Submission 2 - Stephanie Annerose

Tetris Excel Battle Submission 2

Stephanie is a regular competitor at these events, and she's been in a few of the live, on-screen battles already!

Stephanie's calculations are held on a tab called Questions 1 to 30. The core logic itself is very similar to Sarah's, even if it looks quite different at first glance.

Stephanie has used TEXTSPLIT to profile the line clearances horizontally as her first step. She then calculates the cumulative line clearances. Next, she uses INDEX and MATCH to first pull through the relevant level, and then to calculate the score for each line clearance step.

The beauty of Stephanie's approach is the use of a one-way Data Table to generate the answers for all 30 rounds, based on the logic she calculated just once. Data Tables are incredibly powerful, and a vital feature to master if you want to do well at these battles. Knowing them can help avoid repetitive copy / paste logic steps (like the ones Sarah had to carry out).

Submission 3 - Charles Poulain

Tetris Excel Battle Submission 3

Charles has been with Full Stack since we first opened up, and he's taken to the FAST Standard more than any other member. So it was no surprise for me to see that his solution was about as FAST-based as it could be!

His calculations are set out on a tab called Model. His calculation structure is really neat and easy to follow. He's using FAST's calculation blocks where possible, which is, in my opinion, one of the best ways to make modelling logic relatively straight-forward to understand.

He's using ROUNDDOWN to calculate the relevant game level for each line clearance step. He's using TEXTSPLIT to generate the list of line clearances in individual cells horizontally, with INDEX tucked in there to get his model set up for the Data Table he turns to next.

The one-way Data Table Charles uses is unusual because he's actually generating every value for every line clearance horizontally, for every one of the 30 rounds, with his one Data Table. That's him thinking as a FAST modeller - trying to share as much insight into the logic and the numbers as possible. Those who dislike FAST would argue it adds way too much noise (rows, numbers…), but I've always felt this "drawback" of FAST is outweighed by the insight the approach offers to anyone trying to follow the logic.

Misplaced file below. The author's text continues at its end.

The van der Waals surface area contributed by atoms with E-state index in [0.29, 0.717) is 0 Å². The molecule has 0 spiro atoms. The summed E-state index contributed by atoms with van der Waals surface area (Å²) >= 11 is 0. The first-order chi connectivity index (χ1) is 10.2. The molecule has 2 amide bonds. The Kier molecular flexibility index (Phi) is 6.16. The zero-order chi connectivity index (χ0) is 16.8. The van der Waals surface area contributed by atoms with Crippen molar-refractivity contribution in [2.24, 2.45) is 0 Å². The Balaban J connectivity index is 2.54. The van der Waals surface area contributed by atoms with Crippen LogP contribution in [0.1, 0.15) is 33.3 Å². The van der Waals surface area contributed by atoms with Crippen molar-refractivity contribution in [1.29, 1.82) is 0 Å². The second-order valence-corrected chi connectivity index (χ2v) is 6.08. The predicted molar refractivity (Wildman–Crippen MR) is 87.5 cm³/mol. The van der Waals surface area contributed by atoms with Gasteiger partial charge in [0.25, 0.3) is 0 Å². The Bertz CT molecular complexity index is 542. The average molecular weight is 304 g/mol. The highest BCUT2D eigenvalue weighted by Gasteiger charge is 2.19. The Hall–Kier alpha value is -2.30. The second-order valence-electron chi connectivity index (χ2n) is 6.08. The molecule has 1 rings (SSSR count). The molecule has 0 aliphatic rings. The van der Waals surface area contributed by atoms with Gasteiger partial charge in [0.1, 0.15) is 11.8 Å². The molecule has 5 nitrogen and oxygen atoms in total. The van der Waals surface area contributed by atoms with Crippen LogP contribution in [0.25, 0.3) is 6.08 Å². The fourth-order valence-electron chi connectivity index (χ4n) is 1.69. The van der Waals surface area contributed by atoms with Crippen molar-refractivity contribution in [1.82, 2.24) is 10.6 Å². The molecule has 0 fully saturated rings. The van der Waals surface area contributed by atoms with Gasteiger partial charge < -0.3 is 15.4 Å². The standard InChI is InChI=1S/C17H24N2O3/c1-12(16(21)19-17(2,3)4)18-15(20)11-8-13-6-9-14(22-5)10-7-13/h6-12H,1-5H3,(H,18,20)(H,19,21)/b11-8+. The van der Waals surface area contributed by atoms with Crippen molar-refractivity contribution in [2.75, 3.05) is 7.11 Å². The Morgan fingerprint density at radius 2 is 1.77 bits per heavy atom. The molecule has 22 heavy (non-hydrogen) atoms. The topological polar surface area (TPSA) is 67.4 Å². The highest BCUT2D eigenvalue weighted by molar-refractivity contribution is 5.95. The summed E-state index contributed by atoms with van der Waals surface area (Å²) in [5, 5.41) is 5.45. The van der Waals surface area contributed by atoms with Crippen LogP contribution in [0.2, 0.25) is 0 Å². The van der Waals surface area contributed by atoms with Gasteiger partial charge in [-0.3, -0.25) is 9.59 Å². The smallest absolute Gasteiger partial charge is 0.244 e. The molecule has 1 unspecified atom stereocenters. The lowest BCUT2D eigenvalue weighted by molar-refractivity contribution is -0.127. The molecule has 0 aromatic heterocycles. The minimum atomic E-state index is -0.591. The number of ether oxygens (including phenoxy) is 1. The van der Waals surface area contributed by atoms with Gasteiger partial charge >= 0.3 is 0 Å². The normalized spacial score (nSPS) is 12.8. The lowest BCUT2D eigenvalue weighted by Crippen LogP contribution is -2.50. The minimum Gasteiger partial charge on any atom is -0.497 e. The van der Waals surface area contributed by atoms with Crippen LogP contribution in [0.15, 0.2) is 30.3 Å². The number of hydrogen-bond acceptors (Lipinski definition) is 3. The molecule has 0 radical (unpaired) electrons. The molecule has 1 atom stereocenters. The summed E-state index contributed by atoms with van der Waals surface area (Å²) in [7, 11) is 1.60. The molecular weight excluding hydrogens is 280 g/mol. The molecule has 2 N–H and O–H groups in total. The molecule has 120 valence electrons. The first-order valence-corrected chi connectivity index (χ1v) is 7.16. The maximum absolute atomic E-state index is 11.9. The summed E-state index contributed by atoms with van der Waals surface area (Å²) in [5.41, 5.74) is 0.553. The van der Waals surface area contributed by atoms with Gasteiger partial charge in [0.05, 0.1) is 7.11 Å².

Submission 4 - Bo Rydobon

Tetris Excel Battle Submission 4

Bo is very well known on the battle circuit, and he's an absolute whiz at solving problems. One of the unique skills he possesses is solving things in one cell (often leaning on LAMBDAs and LET). He's no one-trick pony though. He's equally adept at Power Query coding. All of this blows my mind when I consider that he's only been using Excel for about 5 years!

Bo's one-cell solution can be found in column Y on the Case tab itself. If you've not used LET and LAMBDA before, this (probably poor) attempt to explain the logic may confuse you more than it helps.

LET is used to name and then define the calculation logic of parameters. Each parameter is first named, and then the calculation logic for that parameter comes next (after a comma). The final element of the LET function is for the final calculation, which calls on many of the parameters that have been defined. LET is perfect for simplifying complex calculations that are native to a single cell. As this is one of Bo's specialities, LET is something he turns to a lot! As a FAST modeller, I don't use LET much because I'm used to breaking out logic steps into multiple rows. But I'm not knocking it - for this sort of approach, it's a total game-changer.

Where things get complex is his use of the LAMBDA helper function, SCAN, within one of the parameter calculations within his LET. The SCAN function allows him to pass each line clearance step number through the LAMBDA, which he's set up to calculate a cumulative line clearance total and divide by 10 (with the INT function ensuring he ends up with the correct whole number for the level achieved for each line clearance step). The final part of his formula uses INDEX to pull through the relevant scores for each line clearance step.